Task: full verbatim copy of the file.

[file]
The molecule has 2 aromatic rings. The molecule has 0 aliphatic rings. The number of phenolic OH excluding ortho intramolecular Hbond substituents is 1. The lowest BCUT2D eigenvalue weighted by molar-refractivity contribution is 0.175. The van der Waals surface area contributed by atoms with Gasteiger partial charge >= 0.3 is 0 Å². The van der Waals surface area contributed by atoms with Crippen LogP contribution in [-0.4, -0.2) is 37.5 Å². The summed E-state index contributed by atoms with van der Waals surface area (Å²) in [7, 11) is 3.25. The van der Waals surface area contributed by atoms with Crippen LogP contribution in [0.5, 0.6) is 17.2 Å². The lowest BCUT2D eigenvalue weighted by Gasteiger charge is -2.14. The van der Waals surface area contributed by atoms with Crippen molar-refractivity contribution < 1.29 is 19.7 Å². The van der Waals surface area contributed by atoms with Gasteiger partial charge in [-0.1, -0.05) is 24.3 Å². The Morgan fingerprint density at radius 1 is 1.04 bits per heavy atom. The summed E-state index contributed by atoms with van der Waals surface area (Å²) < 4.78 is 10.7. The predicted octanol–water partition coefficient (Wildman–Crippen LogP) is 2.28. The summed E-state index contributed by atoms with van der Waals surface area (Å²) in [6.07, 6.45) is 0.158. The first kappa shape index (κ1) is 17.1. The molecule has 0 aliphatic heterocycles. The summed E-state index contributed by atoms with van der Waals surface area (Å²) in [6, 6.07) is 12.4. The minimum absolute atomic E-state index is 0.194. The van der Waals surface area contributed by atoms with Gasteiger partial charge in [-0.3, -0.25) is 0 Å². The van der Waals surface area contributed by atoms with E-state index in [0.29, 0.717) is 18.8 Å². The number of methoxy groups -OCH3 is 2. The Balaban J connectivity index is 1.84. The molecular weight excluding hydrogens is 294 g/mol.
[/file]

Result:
The molecule has 2 aromatic rings. The molecule has 0 aliphatic rings. The number of phenolic OH excluding ortho intramolecular Hbond substituents is 1. The lowest BCUT2D eigenvalue weighted by molar-refractivity contribution is 0.175. The van der Waals surface area contributed by atoms with Gasteiger partial charge >= 0.3 is 0 Å². The van der Waals surface area contributed by atoms with Crippen LogP contribution in [-0.4, -0.2) is 37.5 Å². The summed E-state index contributed by atoms with van der Waals surface area (Å²) in [7, 11) is 3.25. The van der Waals surface area contributed by atoms with Crippen LogP contribution in [0.5, 0.6) is 17.2 Å². The lowest BCUT2D eigenvalue weighted by Gasteiger charge is -2.14. The van der Waals surface area contributed by atoms with Crippen molar-refractivity contribution < 1.29 is 19.7 Å². The van der Waals surface area contributed by atoms with Gasteiger partial charge in [-0.1, -0.05) is 24.3 Å². The Morgan fingerprint density at radius 1 is 1.04 bits per heavy atom. The summed E-state index contributed by atoms with van der Waals surface area (Å²) < 4.78 is 10.7. The predicted octanol–water partition coefficient (Wildman–Crippen LogP) is 2.28. The summed E-state index contributed by atoms with van der Waals surface area (Å²) in [6.07, 6.45) is 0.158. The first kappa shape index (κ1) is 17.1. The molecule has 0 aliphatic heterocycles. The summed E-state index contributed by atoms with van der Waals surface area (Å²) in [6, 6.07) is 12.4. The minimum absolute atomic E-state index is 0.194. The van der Waals surface area contributed by atoms with Gasteiger partial charge in [-0.3, -0.25) is 0 Å². The van der Waals surface area contributed by atoms with E-state index in [0.29, 0.717) is 18.8 Å². The number of methoxy groups -OCH3 is 2. The Balaban J connectivity index is 1.84. The molecular weight excluding hydrogens is 294 g/mol.